Resin Epoxy and wood - a combination that lasts
Posted by faessi1 on July 7th, 2019
Epoxy resin and wood - how does it fit together?
Epoxy resin and wood go together perfectly. Wrapping wood with a layer of epoxy resin is easy and gives the wood a beautiful coating that accentuates the colour of the wood and makes the grain shine.
Different properties of resin products
Epoxy resin or resin is a two-component material that cures within a few hours when mixed together and can then be cut, ground and polished. In contrast to polyester resins and polyurethane resins, the epoxy resin shrinks significantly less during curing. All other products can therefore become detached from the wood by shrinking after a few hours or days and are therefore not suitable. Epoxidharz Holz is for example a very good brand for this. There are products for different applications and here it is important to choose the right product.
- Low viscosity epoxy resins for coating layers
- Viscous epoxy resins for molding or casting resin type images
Let's get started
The synthetic resin action can now begin with gloves on your hands. Mix the two components of the epoxy resin (resin and hardener) so that the liquid can cure later.
The exact mixing ratios are always determined by the manufacturer and must be strictly adhered to. Some manufacturers choose a 1:1 ratio between resin and hardener, others a 2:1 or even a 4:1 mixture.
Then carefully stir the liquid in your measuring cup with a wooden or plastic stick for at least one, preferably three minutes, until both substances have completely mixed with each other. Scratch several times with the stick along the edge and bottom of the measuring cup to stir in these parts carefully.
Pouring the epoxy resin onto the wood
Now pour the resin mixture centrally onto your wooden surface and distribute it carefully to all sides with a squeegee. Instead of a squeegee, you can also use a wooden stick or any other object that is suitable for pushing.
Depending on the manufacturer, the mass will start to become so viscous after about 30 to 60 minutes that you will hardly be able to work on it. Mixing and distributing the resin shouldn't take too long, but it shouldn't be hectic either.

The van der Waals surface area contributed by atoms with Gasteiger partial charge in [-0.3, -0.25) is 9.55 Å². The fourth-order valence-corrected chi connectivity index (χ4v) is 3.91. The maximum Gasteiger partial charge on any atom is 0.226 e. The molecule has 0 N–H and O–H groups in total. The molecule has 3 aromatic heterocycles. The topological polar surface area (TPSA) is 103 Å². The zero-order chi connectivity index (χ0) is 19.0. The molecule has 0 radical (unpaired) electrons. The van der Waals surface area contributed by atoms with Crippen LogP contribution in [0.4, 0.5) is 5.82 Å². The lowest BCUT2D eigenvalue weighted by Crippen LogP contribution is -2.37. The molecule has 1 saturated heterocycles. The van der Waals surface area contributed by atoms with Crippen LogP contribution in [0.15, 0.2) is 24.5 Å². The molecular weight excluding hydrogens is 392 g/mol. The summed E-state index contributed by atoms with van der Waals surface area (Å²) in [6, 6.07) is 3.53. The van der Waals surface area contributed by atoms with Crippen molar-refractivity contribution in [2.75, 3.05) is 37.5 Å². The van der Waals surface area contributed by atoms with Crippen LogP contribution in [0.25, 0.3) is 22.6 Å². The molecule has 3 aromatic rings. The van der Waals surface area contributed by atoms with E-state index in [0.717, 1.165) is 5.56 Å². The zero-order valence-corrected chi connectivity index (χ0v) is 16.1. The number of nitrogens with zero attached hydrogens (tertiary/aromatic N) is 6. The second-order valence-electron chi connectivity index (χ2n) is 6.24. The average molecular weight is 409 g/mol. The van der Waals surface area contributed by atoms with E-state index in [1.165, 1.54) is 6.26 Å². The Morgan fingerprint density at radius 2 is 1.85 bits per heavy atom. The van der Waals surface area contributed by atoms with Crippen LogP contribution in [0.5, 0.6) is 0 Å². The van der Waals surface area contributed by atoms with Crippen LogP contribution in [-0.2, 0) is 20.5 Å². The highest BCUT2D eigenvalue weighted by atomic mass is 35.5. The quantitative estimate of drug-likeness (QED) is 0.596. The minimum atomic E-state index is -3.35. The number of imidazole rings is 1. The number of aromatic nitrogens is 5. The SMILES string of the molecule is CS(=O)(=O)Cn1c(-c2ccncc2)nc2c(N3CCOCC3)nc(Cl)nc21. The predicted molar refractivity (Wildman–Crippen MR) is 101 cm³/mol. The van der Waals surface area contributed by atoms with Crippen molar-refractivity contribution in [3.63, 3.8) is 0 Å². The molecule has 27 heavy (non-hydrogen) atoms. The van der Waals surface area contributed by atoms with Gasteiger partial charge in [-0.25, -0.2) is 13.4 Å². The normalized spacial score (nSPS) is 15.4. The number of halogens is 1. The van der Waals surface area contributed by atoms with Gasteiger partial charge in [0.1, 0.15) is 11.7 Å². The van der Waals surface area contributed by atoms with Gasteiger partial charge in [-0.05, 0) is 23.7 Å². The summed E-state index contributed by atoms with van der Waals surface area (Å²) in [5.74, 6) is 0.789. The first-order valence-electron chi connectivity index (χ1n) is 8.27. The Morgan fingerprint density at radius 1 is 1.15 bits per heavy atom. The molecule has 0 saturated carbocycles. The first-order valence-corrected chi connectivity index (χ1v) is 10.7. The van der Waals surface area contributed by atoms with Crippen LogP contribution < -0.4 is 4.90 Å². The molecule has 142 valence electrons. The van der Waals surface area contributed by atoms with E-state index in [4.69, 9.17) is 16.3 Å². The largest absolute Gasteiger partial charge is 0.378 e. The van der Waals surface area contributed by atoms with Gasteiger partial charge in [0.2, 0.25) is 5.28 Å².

Get out any bubbles of your resin
It is quite normal for bubbles to form on the wood when the epoxy resin is mixed, poured and distributed. As long as there are no larger inclusions, this is not a problem. Now pick up the flame burner and move the flame carefully and with circular movements from a safe distance towards the surface bubbles.
The flame should never come into direct contact with the epoxy resin. A distance of 5 to 10 centimeters is usually sufficient to burst the bubbles with the heat of the flame without roasting the surface.
Move the flame burner quickly over your work and do not hold it at one point for long. It is best to guide them from one side to the other with precise, rapid movements.
Once you've done the rough work with the burner, you can use a toothpick to remove the last bubbles from the epoxy resin layer by briefly pricking it. When working with the toothpick, you can also pull small hairs, dust or fluff out of the epoxy resin, which can collect inside or on top of the epoxy resin during handicrafts. If you don't find any residue in your resin layer, the result will be the best.
Leave to dry
The resin must cure for at least 24 hours until the last residue has dried. To ensure that nothing disturbs the surface during this time, you should cover the wood with a board. The board can be made of plastic as well as cardboard - it is important that it is very close to the epoxy resin layer without touching it, so that no lint or dirt will land on it.
The exact drying time again depends on the components of the mixture and the thickness of the resin layer. For more information, contact the resin manufacturer of your choice.
Usually, the resin is completely cured after 72 hours at the latest, so you can hang or set up your artwork at the latest.